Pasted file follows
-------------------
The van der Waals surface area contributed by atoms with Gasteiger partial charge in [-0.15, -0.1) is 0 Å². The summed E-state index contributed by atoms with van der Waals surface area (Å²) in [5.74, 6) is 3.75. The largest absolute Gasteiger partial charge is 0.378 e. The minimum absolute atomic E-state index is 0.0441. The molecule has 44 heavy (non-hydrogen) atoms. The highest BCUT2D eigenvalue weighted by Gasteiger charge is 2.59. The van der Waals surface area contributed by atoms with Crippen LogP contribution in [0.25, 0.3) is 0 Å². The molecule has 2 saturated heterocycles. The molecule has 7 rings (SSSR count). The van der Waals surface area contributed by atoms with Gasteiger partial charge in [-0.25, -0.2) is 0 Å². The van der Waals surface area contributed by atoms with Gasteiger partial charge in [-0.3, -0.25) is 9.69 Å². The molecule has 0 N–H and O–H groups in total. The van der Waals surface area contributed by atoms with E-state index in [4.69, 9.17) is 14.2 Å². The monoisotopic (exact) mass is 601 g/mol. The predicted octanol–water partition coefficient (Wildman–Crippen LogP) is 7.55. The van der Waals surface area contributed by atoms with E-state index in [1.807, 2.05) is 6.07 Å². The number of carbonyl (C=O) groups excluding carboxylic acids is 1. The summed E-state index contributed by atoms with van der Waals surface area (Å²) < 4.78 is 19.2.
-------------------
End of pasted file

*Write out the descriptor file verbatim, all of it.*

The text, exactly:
The van der Waals surface area contributed by atoms with Gasteiger partial charge in [-0.15, -0.1) is 0 Å². The summed E-state index contributed by atoms with van der Waals surface area (Å²) in [5.74, 6) is 3.75. The largest absolute Gasteiger partial charge is 0.378 e. The minimum absolute atomic E-state index is 0.0441. The molecule has 44 heavy (non-hydrogen) atoms. The highest BCUT2D eigenvalue weighted by Gasteiger charge is 2.59. The van der Waals surface area contributed by atoms with Crippen LogP contribution in [0.25, 0.3) is 0 Å². The molecule has 2 saturated heterocycles. The molecule has 7 rings (SSSR count). The van der Waals surface area contributed by atoms with Gasteiger partial charge in [-0.25, -0.2) is 0 Å². The van der Waals surface area contributed by atoms with Gasteiger partial charge in [-0.3, -0.25) is 9.69 Å². The molecule has 0 N–H and O–H groups in total. The van der Waals surface area contributed by atoms with E-state index in [4.69, 9.17) is 14.2 Å². The monoisotopic (exact) mass is 601 g/mol. The predicted octanol–water partition coefficient (Wildman–Crippen LogP) is 7.55. The van der Waals surface area contributed by atoms with E-state index in [1.807, 2.05) is 6.07 Å². The number of carbonyl (C=O) groups excluding carboxylic acids is 1. The summed E-state index contributed by atoms with van der Waals surface area (Å²) < 4.78 is 19.2.